Command Posts ran its first Pearl Harbor feature in December of last year.
As we head into the 70th anniversary of the attack, Command Posts will combine last year’s feature with new posts, for an ongoing “Reading and Viewing List.”
- This dispatch announced the attack on Pearl Harbor. According to the National Archives, it was received at the Squantum Naval Reserve Aviation Base on December 7, 1941 from the First Naval District.
- This is the Dec. 7, 1941, entry in the War Diary of the U.S.S. St. Louis, as well as a note referring to the U.S.S. St. Louis’ status that morning. According to the diary, “at 0756 the J.O.O.W. (Gunner W.G. Wallace, U.S. Navy) observed a large number of dark olive drab planes flying towards Ford Island from the direction of Aiea Landing. These planes dropped bombs on Ford Island and the vicinity.”
- Compare the draft with the final to see the power of a few small edits.
- Dec. 8, 1941, President Franklin D. Roosevelt signed a declaration of war against Japan. Three days later, on Dec. 11, 1941, he signed declarations of war against Germany and Italy.
- Senate Joint Resolution 116, signed Dec. 8, 1941, declared war against Japan.
- This is the Tally Sheet of the House of Representatives for Declaration of War Against Japan. If you look closely, under the R section, you can see the one nay—from Jeanette Rankin of Montana.
- President Franklin Roosevelt was ahead of his time, using the radio to “chat” with America.
“The Senate passed the all-out declaration of war eighty-two to nothing, and the House passed it three hundred eighty-eight to one.” —F.D.R. to WINANT
- The correspondence between President Franklin Roosevelt and Sir Winston Churchill in the days following the attack at Pearl Harbor.
- Dec. 15, 1941, President Roosevelt addressed the nation, for the celebration of the 150th Anniversary of the Bill of Rights. Given just a week after the attack at Pearl Harbor, his speech underlined the guaranteed rights of the American people as a threat to Hitler’s vision.
- In late December 1941, British Prime Minister Winston Churchill joined President Franklin D. Roosevelt in Washington, D.C., for the Arcadia Conference. Dec. 24th, they delivered their Christmas greetings to the world, during the ceremony for the lighting of the National Christmas Tree in Washington, D.C.
- In 1942, Cook Third Class Doris Miller was honored for his courage at Pearl Harbor. His Navy Cross Citation honored him for “distinguished devotion to duty, extraordinary courage and disregard for his own personal safety during the attack on the Fleet in Pearl Harbor, Territory of Hawaii, by Japanese forces on December 7, 1941.”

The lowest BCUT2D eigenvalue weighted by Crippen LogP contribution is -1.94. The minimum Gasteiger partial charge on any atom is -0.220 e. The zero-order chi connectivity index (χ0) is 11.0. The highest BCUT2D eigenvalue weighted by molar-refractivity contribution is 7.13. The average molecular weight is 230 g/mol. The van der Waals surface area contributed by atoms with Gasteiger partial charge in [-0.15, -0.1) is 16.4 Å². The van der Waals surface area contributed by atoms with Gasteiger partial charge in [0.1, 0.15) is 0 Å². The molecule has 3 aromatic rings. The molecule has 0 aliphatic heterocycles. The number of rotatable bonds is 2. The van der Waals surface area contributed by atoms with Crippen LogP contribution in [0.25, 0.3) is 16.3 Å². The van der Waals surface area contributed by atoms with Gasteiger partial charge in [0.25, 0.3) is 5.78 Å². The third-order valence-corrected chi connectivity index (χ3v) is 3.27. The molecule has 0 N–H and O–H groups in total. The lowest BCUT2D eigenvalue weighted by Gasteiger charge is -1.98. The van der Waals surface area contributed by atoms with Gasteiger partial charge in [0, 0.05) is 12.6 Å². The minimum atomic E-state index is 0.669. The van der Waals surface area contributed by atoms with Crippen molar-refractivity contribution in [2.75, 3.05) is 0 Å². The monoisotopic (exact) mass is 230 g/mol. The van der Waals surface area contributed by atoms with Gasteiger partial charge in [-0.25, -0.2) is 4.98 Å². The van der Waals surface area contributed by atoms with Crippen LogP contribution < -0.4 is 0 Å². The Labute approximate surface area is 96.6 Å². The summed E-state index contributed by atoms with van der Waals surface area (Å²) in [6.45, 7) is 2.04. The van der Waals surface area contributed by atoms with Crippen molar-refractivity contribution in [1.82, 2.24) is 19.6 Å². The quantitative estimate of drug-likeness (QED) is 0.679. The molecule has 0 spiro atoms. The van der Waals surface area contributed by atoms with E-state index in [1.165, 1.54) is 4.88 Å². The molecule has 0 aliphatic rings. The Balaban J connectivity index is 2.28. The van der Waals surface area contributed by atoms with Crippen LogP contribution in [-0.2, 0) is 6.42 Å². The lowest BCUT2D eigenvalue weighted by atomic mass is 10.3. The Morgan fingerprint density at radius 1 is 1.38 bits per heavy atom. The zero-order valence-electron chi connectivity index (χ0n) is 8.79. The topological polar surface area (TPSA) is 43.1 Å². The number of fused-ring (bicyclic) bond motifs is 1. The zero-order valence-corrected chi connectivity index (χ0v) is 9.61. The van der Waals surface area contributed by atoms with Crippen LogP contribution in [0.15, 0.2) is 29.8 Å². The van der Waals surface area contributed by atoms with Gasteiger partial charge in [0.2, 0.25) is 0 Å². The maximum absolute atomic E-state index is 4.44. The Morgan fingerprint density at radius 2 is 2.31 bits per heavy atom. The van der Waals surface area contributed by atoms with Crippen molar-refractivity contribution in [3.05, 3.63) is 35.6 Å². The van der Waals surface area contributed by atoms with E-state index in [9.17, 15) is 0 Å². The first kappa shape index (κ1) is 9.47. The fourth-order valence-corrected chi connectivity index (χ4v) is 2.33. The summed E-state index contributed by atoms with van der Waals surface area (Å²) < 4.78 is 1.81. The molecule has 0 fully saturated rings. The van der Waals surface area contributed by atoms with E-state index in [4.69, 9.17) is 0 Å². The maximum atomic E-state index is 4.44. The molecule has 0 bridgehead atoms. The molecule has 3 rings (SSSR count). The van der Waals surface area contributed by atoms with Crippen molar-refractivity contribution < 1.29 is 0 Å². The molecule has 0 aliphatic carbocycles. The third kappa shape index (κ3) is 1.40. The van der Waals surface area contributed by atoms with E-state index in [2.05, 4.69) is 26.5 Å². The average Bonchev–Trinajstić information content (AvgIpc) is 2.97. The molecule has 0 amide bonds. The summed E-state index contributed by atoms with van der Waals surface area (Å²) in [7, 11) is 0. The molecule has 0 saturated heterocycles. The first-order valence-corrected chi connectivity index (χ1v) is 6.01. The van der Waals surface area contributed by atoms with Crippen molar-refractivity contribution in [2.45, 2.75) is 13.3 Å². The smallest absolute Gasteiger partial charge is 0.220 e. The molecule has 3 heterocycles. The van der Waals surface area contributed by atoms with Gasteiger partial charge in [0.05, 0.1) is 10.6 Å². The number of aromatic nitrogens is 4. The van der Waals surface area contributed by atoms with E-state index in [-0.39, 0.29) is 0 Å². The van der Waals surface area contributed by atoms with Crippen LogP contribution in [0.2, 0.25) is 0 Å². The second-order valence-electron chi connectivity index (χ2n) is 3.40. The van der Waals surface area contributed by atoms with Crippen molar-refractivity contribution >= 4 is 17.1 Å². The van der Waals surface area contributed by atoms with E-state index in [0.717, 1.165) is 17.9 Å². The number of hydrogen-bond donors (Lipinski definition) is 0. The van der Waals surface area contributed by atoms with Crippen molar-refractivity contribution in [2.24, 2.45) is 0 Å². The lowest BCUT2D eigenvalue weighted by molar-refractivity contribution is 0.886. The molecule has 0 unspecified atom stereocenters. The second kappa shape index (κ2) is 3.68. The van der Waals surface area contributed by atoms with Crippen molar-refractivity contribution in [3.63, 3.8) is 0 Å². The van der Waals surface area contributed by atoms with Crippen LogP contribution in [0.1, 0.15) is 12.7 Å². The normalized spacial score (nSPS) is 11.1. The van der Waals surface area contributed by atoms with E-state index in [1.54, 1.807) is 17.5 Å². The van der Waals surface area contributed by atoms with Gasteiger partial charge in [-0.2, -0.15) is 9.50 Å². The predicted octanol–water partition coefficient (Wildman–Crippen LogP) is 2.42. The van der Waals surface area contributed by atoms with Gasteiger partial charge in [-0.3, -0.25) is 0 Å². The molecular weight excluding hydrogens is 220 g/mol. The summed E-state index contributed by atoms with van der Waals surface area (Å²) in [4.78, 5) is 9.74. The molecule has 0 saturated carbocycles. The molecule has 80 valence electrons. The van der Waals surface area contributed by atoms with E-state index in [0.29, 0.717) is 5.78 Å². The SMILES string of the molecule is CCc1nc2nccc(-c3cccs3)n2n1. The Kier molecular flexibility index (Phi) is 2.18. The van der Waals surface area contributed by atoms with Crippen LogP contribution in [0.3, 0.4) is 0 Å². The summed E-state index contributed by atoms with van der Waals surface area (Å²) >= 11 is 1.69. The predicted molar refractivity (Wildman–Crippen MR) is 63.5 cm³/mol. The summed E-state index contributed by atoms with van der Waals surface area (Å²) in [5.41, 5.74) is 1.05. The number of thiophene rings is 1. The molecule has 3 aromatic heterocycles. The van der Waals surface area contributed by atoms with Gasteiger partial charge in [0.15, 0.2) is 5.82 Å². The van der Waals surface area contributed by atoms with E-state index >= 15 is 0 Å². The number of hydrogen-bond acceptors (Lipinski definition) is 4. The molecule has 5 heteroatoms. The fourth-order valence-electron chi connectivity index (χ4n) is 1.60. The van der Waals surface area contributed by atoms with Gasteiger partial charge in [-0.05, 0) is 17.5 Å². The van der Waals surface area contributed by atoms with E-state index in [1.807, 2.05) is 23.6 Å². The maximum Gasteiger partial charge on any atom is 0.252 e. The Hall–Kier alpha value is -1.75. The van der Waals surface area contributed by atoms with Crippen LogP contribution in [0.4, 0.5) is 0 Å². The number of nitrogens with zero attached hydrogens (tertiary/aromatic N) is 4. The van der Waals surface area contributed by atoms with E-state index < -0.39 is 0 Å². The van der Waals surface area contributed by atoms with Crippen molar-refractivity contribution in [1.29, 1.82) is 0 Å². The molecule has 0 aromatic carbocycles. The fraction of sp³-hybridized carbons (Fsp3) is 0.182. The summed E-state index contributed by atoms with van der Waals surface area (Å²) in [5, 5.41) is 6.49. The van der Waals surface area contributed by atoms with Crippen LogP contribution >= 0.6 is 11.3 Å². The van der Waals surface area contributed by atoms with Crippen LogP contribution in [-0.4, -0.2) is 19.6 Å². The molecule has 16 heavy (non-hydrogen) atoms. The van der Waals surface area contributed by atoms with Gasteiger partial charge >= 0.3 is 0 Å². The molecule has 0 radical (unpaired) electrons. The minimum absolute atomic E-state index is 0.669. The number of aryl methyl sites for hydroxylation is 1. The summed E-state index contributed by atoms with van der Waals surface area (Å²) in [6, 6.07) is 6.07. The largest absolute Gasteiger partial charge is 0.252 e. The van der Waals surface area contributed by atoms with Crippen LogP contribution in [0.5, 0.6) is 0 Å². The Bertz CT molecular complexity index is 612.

- July 20, 1946, saw the release of the Report of the Joint Committee on the Investigation of the Pearl Harbor Attack, Congress of the United States, Pursuant to S. Con. Res. 27, 79th Congress. It’s 600-plus pages long, but worth the time invested to read it.
Articles and Excerpts
Yamamoto and the Planning for Pearl Harbor by Mark Stille
- Japan’s approach in 1941, which consisted of negotiations in parallel with preparations for war, never gave the negotiations any realistic chance of success unless the United States agreed to Japan’s conditions. Thus, increasingly, war became the only remaining option. Yamamoto alone came up with the idea of including the Pearl Harbor attack into Japan’s war plans and, because the attack was so risky, it took great perseverance on his part to get it approved. In a series of meetings on October 17–18, Yamamoto played his ace card. His staff representatives revealed that unless the plan was approved in its entirety Yamamoto and the entire staff of the Combined Fleet would resign. Since to Nagano the notion of going to war without Yamamoto at the helm of the Combined Fleet was simply unthinkable, this threat served to bring the Pearl Harbor debate to a close. The strikeforce (the Kido Butai) departed its anchorage in the Kurile Islands on November 26. The transit was undetected and by the morning of December 7, from a position some 200 miles north of Oahu, six Japanese carriers had begun to launch the first attack wave.
December 7-10, 1941: Luzon Island and “Ineptness” by Scott Walker
- The Philippines and Hawaii are located on the opposite sides of the international dateline that bisects the Pacific Ocean. Because of this, the Philippines is “one day ahead” of Hawaii, by eighteen hours. When Pearl Harbor was attacked on Sunday morning, December 7, it was already early Monday morning, December 8, in the Philippines. At three o’clock on that dark Monday morning an urgent message reached Manila from Hawaii addressed to Rear Admiral Thomas C. Hart, commander of the U.S. Asiatic Fleet and ranking naval officer in the Philippines. The words were terse: AIR RAID AT PEARL HARBOR—THIS IS NO DRILL. With this shock, military plans and efficiency unraveled in the Philippines with unbelievable speed and ineptness.
70 Years Ago: December 7, 1941 by Jean Sasson